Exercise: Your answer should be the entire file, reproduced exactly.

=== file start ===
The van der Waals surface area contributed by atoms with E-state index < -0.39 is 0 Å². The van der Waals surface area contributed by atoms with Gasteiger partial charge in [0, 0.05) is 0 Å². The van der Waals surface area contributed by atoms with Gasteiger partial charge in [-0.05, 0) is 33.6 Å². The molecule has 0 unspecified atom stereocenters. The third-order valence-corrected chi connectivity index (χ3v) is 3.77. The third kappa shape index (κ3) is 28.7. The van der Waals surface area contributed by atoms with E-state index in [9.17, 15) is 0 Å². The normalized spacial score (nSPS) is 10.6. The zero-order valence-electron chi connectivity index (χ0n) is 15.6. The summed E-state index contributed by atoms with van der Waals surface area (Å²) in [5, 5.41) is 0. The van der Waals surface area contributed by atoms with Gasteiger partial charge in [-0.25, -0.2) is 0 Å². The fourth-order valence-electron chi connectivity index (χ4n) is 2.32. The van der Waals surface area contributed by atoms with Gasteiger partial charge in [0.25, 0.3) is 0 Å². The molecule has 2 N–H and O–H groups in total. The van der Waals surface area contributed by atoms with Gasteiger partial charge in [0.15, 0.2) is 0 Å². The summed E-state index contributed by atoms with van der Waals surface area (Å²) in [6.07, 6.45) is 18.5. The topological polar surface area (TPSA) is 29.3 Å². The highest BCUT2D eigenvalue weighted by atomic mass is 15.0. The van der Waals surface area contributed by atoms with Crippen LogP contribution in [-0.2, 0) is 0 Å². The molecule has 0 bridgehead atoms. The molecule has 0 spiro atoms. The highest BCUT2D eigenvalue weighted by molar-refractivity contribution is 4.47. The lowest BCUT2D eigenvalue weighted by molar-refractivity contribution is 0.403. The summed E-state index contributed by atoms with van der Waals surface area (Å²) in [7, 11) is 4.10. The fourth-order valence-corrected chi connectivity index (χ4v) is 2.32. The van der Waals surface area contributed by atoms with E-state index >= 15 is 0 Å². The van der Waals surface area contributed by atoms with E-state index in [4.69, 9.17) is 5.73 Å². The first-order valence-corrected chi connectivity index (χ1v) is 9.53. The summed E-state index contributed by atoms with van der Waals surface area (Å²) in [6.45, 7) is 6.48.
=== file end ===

The van der Waals surface area contributed by atoms with E-state index < -0.39 is 0 Å². The van der Waals surface area contributed by atoms with Gasteiger partial charge in [0, 0.05) is 0 Å². The van der Waals surface area contributed by atoms with Gasteiger partial charge in [-0.05, 0) is 33.6 Å². The molecule has 0 unspecified atom stereocenters. The third-order valence-corrected chi connectivity index (χ3v) is 3.77. The third kappa shape index (κ3) is 28.7. The van der Waals surface area contributed by atoms with E-state index in [9.17, 15) is 0 Å². The normalized spacial score (nSPS) is 10.6. The zero-order valence-electron chi connectivity index (χ0n) is 15.6. The summed E-state index contributed by atoms with van der Waals surface area (Å²) in [5, 5.41) is 0. The van der Waals surface area contributed by atoms with Gasteiger partial charge in [-0.25, -0.2) is 0 Å². The fourth-order valence-electron chi connectivity index (χ4n) is 2.32. The van der Waals surface area contributed by atoms with Gasteiger partial charge in [0.25, 0.3) is 0 Å². The molecule has 2 N–H and O–H groups in total. The van der Waals surface area contributed by atoms with Gasteiger partial charge in [0.15, 0.2) is 0 Å². The summed E-state index contributed by atoms with van der Waals surface area (Å²) in [6.07, 6.45) is 18.5. The topological polar surface area (TPSA) is 29.3 Å². The highest BCUT2D eigenvalue weighted by atomic mass is 15.0. The van der Waals surface area contributed by atoms with Crippen LogP contribution in [-0.2, 0) is 0 Å². The molecule has 0 bridgehead atoms. The molecule has 0 spiro atoms. The highest BCUT2D eigenvalue weighted by molar-refractivity contribution is 4.47. The lowest BCUT2D eigenvalue weighted by molar-refractivity contribution is 0.403. The summed E-state index contributed by atoms with van der Waals surface area (Å²) in [7, 11) is 4.10. The fourth-order valence-corrected chi connectivity index (χ4v) is 2.32. The van der Waals surface area contributed by atoms with E-state index >= 15 is 0 Å². The van der Waals surface area contributed by atoms with E-state index in [4.69, 9.17) is 5.73 Å². The first-order valence-corrected chi connectivity index (χ1v) is 9.53. The summed E-state index contributed by atoms with van der Waals surface area (Å²) in [6.45, 7) is 6.48.